"THE CONNECTED STORY OF THE BEGINNING, AND A PICTURE OF WHAT THE COMBAT WAS ABOUT": FIRST EDITION OF CRAWFORD'S GENESIS OF THE CIVIL WAR, 1887
CRAWFORD, Samuel Wylie. The Genesis of the Civil War. The Story of Sumter. 1860-1861. New York: Charles L. Webster, 1887. Octavo, original green cloth, circular gilt medallion on front board, patterned endpapers. $1850.
First edition of Crawford's important eyewitness account of the earliest stirrings of the Civil War, the "standard, thorough study of the fall of Fort Sumter, by a Federal eyewitness inside one fort" (Nevins), featuring portrait frontispiece, double-page plan of Charleston Harbor, 12 full-page plates and many in-text illustrations.
Crawford's Genesis of the Civil War is "the standard, thorough study of the fall of Fort Sumter, by a Federal eyewitness inside one Fort" (Nevins I:26). A surgeon attached to the Union command at Forts Moultrie and Sumter, Crawford personally witnessed the events in Charleston that led to the outbreak of the Civil War. The fear of Yellow Fever in Charleston was such that Crawford, though a northerner, received, as a medical officer, a degree of access to the city that few "Yankees" did. He attended much of the convention that passed the Ordinance of Secession, and kept daily records. "I did it for the purpose of embodying at some future time, in such a narrative as this, the events which constituted so important an era in the history of the country. Volumes have been written about the battles which followed the intellectual combat which provoked the war… But the connected story of the beginning, and a picture of what the combat was about, have never yet been presented in consecutive form" (Preface). During the bombardment he commanded a battery at Sumter and later commanded units at Antietam, Gettysburg and the final campaigns in Virginia, eventually rising to the rank of major-general. Dornbusch III:2428. Bookplate of Major Adelbert Howard Merrill of the U.S. Army Officers' Reserve Corps.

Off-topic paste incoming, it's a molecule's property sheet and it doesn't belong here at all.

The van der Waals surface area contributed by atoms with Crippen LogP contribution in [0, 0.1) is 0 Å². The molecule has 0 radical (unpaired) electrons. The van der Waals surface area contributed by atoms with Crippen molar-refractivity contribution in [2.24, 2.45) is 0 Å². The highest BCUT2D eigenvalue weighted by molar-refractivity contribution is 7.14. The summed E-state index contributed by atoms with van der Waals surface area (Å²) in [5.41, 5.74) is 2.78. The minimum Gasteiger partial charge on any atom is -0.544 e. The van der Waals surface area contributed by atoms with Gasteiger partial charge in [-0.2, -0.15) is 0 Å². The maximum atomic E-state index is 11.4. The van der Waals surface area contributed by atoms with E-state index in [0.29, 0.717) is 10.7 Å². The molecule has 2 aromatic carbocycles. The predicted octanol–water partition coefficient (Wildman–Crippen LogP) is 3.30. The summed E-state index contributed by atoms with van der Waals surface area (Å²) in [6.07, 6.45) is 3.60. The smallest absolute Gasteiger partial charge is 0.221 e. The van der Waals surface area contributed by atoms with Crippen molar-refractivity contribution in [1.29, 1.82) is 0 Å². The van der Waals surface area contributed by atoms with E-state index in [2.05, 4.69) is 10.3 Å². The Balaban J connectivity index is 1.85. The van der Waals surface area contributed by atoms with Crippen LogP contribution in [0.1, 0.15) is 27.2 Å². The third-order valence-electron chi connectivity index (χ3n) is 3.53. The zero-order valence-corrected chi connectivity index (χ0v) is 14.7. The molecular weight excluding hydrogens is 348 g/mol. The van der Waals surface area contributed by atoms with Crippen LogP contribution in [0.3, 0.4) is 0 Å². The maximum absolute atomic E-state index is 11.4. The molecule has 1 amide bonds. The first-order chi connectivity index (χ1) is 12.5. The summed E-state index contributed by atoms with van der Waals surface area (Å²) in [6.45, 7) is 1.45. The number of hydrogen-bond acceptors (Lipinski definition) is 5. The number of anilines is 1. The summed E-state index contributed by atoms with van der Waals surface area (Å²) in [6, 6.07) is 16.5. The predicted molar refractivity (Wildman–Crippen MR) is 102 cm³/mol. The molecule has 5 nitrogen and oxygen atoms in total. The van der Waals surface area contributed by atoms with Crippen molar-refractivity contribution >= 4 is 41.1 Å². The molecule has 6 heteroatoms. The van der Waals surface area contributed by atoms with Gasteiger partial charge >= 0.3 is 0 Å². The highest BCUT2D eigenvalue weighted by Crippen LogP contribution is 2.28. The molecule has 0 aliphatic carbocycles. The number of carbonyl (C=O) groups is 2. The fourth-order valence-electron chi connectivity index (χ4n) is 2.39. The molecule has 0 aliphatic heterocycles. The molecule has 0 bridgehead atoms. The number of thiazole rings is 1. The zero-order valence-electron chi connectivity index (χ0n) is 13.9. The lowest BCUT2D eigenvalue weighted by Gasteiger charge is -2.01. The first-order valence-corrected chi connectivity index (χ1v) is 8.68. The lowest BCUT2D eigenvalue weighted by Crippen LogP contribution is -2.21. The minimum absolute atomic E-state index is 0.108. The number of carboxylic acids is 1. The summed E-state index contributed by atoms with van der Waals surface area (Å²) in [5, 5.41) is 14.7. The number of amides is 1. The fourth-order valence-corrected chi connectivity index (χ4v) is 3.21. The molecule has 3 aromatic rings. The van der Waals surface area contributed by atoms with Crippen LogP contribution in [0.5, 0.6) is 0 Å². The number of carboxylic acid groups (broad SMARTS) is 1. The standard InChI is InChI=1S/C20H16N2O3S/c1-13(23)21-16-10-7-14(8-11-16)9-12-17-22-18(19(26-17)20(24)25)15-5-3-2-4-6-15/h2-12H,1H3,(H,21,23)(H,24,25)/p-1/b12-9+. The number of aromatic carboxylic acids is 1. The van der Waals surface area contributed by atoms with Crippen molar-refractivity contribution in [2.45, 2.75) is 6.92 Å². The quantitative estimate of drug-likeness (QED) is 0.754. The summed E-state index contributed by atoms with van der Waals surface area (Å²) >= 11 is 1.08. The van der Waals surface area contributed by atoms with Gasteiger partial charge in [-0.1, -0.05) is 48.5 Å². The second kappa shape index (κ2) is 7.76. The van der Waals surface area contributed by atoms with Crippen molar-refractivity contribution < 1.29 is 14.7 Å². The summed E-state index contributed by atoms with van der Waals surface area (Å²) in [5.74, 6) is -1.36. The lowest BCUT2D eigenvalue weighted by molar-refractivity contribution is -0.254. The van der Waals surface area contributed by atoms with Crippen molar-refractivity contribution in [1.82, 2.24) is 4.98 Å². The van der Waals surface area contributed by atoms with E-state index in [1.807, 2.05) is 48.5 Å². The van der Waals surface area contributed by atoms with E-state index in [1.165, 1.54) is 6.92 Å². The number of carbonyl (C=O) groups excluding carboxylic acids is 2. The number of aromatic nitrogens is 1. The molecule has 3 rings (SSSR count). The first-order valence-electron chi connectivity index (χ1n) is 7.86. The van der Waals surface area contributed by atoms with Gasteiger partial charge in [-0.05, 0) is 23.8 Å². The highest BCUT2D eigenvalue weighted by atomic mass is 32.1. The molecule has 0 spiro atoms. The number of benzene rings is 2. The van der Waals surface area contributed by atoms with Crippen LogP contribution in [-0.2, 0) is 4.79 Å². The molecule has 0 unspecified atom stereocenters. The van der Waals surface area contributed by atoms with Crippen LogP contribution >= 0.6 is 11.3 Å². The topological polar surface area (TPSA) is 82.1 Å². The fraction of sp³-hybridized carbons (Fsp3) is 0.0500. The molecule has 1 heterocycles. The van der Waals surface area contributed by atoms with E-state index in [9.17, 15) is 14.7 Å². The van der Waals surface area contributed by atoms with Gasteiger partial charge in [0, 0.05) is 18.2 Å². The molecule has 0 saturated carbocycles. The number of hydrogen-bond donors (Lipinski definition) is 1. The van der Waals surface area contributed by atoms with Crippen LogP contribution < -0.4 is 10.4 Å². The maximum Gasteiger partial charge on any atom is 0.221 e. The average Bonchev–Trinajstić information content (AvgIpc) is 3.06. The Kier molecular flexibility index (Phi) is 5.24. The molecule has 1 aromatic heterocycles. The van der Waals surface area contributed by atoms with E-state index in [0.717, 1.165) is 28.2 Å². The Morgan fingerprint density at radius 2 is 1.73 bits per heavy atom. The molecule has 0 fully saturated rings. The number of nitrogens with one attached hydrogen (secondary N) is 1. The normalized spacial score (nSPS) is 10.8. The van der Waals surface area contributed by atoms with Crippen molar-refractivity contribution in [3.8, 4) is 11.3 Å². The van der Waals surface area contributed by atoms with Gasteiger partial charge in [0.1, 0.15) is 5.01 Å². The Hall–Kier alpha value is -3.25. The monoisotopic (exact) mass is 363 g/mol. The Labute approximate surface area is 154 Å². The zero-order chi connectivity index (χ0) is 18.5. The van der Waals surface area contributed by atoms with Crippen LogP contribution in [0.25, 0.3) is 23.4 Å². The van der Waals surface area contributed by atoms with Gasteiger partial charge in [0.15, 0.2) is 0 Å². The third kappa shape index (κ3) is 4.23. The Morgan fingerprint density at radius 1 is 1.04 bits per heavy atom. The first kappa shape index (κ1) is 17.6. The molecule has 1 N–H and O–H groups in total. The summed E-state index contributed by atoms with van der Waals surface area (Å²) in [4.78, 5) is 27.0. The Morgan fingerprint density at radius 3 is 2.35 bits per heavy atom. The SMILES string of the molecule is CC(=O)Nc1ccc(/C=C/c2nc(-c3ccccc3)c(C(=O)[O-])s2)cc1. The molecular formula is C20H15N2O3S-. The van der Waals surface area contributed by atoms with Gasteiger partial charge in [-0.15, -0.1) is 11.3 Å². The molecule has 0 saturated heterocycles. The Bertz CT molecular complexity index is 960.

An excellent, near-fine copy, with bright gilt.